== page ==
The Palestinian people have had, to quote their most articulate advocate, Edward Said, ‘the extraordinarily bad luck’ to have as their adversary the Jewish people, ‘the most morally complex of all opponents’ with ‘a long history of victimization and terror behind them’. In other words, the Palestinians have paid a very high price for the rest of the world’s anti-Semitism.
Following the Way of Jesus: a clarion call to join the Jesus movement (Hodder & Stoughton, London 2018. 88pp: £6.99) by Bishop Michael Curry – who married Harry & Meghan – together with six other leading thinkers in the American Episcopal Church, set out a ‘clarion call’ to fellow Episcopalians to “change the face of the earth from the nightmare it often is into the dream that God intends”. Each chapter ends with two challenging ‘Questions for the Road’. If I were still a pastor of a local church, I would buy a copy for all my lay leaders (whether they be Anglican members of the PCC, Baptist deacons, Methodist stewards, or URC elders) and ask them not just to read it but come up with some proposals in the light of their reading!
A Shaking Reality: Daily Reflections for Advent (DLT, London 2018. 132pp: £9.99) by Peter Price, formerly Bishop of Bath & Wells, alas arrived too late for review in the November edition of ‘Books for Today’. It is a super devotional resource. The title is taken from a description of Advent by the German ‘martyr’ Alfred Delp, who described Advent as a ‘time when we all ought to be shaken and brought to a realisation of ourselves’. In this challenging and horizon-broadening book we are introduced to people of faith who have been ‘shaken’ and ‘brought to realisation of themselves’. Buy the book and keep it for next Advent!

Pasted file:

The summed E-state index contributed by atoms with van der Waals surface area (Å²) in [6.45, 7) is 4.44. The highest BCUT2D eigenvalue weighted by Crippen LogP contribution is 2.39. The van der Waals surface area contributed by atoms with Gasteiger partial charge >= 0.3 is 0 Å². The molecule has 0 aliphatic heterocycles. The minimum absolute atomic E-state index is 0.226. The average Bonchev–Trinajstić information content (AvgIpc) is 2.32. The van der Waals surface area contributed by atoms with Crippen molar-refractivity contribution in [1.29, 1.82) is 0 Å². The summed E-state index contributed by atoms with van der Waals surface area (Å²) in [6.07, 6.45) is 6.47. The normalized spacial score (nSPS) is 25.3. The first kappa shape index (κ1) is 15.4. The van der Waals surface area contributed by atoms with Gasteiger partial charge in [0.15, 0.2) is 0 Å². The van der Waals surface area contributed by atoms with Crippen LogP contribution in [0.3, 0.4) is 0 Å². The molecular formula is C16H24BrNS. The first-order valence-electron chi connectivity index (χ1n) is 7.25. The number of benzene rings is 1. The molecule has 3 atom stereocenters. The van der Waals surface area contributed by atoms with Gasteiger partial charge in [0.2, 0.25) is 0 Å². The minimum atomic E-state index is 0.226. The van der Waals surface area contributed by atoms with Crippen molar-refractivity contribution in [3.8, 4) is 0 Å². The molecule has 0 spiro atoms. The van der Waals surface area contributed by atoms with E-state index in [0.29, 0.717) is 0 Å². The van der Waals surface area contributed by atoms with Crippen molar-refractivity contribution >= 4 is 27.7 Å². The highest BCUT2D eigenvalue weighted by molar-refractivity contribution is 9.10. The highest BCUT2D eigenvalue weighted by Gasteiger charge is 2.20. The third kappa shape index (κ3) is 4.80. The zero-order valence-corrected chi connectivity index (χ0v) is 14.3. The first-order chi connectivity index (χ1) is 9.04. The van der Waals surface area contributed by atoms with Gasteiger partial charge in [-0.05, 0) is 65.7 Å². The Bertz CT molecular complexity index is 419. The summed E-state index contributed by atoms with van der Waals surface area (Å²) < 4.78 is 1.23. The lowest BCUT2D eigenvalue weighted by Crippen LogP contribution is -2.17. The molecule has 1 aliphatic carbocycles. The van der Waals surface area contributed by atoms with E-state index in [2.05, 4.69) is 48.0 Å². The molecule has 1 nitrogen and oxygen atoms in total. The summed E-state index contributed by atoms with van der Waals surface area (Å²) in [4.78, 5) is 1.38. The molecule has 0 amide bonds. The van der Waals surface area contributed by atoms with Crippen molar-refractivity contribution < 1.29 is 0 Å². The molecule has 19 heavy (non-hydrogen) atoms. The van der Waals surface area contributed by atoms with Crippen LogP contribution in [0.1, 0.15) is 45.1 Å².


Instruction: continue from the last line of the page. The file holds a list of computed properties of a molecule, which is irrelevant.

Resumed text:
A Daily Dose of Mercy: 365 Reflections (Hodder & Stoughton, London 2018. 388pp: £12.99 hardback) by Don Stephens, founder of the charity Mercy Ships, offers a daily reflection on the theme of mercy followed by one verse of Scripture. To my mind, a short passage of Scripture would have been preferable!
Booklets from Grove of Cambridge, all 28pp in length and £3.95 in price, include Leading One Church At a Time: From Multi-Church Ministers to Focal Ministers (Leadership 34, 2019) by Bob Jackson, an Anglican church growth ‘guru’, who argues convincingly that if churches are to grow, then instead of a stipendiary minister attempting to lead several churches at once, each church should have its own local leader (full or part-time, paid or unpaid, ordained or lay) who is the focal point of its community and embedded within it. Reimagining Resourcing Churches: A Minster Model (Mission & Evangelism 124, 2019) by Alan Bing, minister of Ulverston Parish Church, who makes a good argument for some of the stronger Anglican churches to become like the early ‘minsters’ (from the Latin monasterium) from which people were sent to evangelize and disciple across a wider area – Bing’s particular interest it to see how this might be applicable to a parish church in a market town in a mainly rural diocese.